Comments: The story of ten years in the life of Denny Swift and his family is told here by the witness to much of it, the canine philosopher Enzo. Enzo is a fine and thoughtful observer, and is highly motivated to understand humans; ever since he learned from a documentary about Mongolia that a well-prepared dog will come back in his next lifetime as a human, he’s been making sure he’ll be ready. He’s looking forward to that next life, since he’s frequently frustrated by the limitations of life as a dog, particularly the lack of speech and opposable thumbs.
That documentary is his favorite TV show of all time, but Enzo has learned a lot from TV, including how the court system works (thanks to the various Law & Order series), and even has an ordered list of favorite actors (#1: Steve McQueen; #2: Al Pacino, #3: Paul Newman; etc.). However, his favorite things to watch are auto races, especially the tapes of races driven by his master, Denny. Denny is a semi-pro racing driver and part-time instructor, who pays the bills with a job at a car dealership. His devotion to cars and racing is matched by his devotion to his family – wife Eve, daughter Zoë, and, of course, Enzo, who was there first.
Enzo witnesses a lot during his years with Denny – marriage, childbirth, death, legal troubles – but most of his days are spent hanging out at home, often watching TV, and his day-to-day life is pretty routine. But he’s taking note of things for that next life, and from what he’s seen and heard, he’s gotten pretty good at envisioning what happens when he’s not actually around for it.
Enzo is a wonderful character, and one of the most memorable I’ve met lately. I love the language that author Garth Stein uses for him; it’s simple and at times oddly formal, and seems much like the way someone speaks in his non-native tongue, which is strangely appropriate – after all, our narrator doesn’t naturally have human speech. And while he doesn’t always revel in his canine nature – at times, he’s almost a little self-loathing – Stein has portrayed that nature quite well, based on my own experience as a human observer of canines.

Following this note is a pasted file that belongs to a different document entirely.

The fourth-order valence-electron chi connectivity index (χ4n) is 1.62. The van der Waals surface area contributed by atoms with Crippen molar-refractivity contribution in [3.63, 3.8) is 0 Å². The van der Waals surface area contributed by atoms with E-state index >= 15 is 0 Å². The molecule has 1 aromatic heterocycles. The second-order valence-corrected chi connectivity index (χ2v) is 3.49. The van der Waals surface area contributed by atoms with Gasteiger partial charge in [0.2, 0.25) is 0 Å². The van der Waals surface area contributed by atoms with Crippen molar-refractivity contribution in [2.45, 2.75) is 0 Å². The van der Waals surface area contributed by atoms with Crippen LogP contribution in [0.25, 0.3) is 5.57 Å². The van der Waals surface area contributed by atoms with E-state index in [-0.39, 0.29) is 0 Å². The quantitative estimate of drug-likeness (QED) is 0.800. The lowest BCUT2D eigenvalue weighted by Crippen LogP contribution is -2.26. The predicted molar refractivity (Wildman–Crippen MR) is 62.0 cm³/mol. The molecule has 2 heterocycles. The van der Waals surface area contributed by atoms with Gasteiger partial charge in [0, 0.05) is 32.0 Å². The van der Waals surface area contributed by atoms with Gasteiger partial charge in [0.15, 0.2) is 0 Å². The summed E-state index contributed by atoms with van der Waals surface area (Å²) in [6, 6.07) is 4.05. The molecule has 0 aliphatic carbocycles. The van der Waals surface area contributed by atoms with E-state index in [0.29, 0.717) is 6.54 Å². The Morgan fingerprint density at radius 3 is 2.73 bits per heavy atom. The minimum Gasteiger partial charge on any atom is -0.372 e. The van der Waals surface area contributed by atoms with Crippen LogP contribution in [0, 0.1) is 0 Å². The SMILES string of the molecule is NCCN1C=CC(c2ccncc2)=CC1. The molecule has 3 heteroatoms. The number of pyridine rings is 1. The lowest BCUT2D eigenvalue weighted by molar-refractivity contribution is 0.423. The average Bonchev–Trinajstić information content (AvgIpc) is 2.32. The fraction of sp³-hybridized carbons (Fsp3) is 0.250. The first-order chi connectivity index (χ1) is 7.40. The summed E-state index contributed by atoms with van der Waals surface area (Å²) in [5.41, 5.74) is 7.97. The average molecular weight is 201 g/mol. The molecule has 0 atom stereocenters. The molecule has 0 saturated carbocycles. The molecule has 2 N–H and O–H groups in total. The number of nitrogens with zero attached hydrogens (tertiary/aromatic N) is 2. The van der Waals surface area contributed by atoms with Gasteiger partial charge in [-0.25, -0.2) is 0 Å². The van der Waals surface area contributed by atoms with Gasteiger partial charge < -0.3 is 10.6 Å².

One thing I’ve noticed from my own observation is that many dogs are obsessed with cars. (“Ride in the car?” is a question that always gets my dog’s immediate attention.) Since Enzo lives with a race-car driver, he’s more obsessed than most. I liked the descriptions of racing and driving throughout the book, both as metaphors and from a technical standpoint. I consider myself an average driver and, to me, cars are transportation, but I’m married to a “car nerd” who subscribes to car magazines and takes cars and driving very seriously, so I’ve learned to appreciate that perspective.
I loved Enzo, but I liked The Art of Racing in the Rain. I wanted to love it, and I thought it was an engaging story and a fast read (appropriate, given the racing theme), but I found it a bit predictable and at times melodramatic, so it wasn’t entirely satisfying for me. Overall, though, it’s still very enjoyable, and anyone who loves dogs – regardless of how they feel about cars – really should get to know Enzo. (And thanks to my car-loving husband, I knew that our hero is named after a Ferrari.)
Most of the recent reviews, including my own, are based on the paperback edition of this novel, which was published in June 2009. I purchased my copy because this book has been on my wishlist since it was originally published in hardcover last year. If you have also reviewed this book, please leave your link in comments or e-mail me at 3.rsblog AT Gmail DOT com, and I’ll edit this review to include it.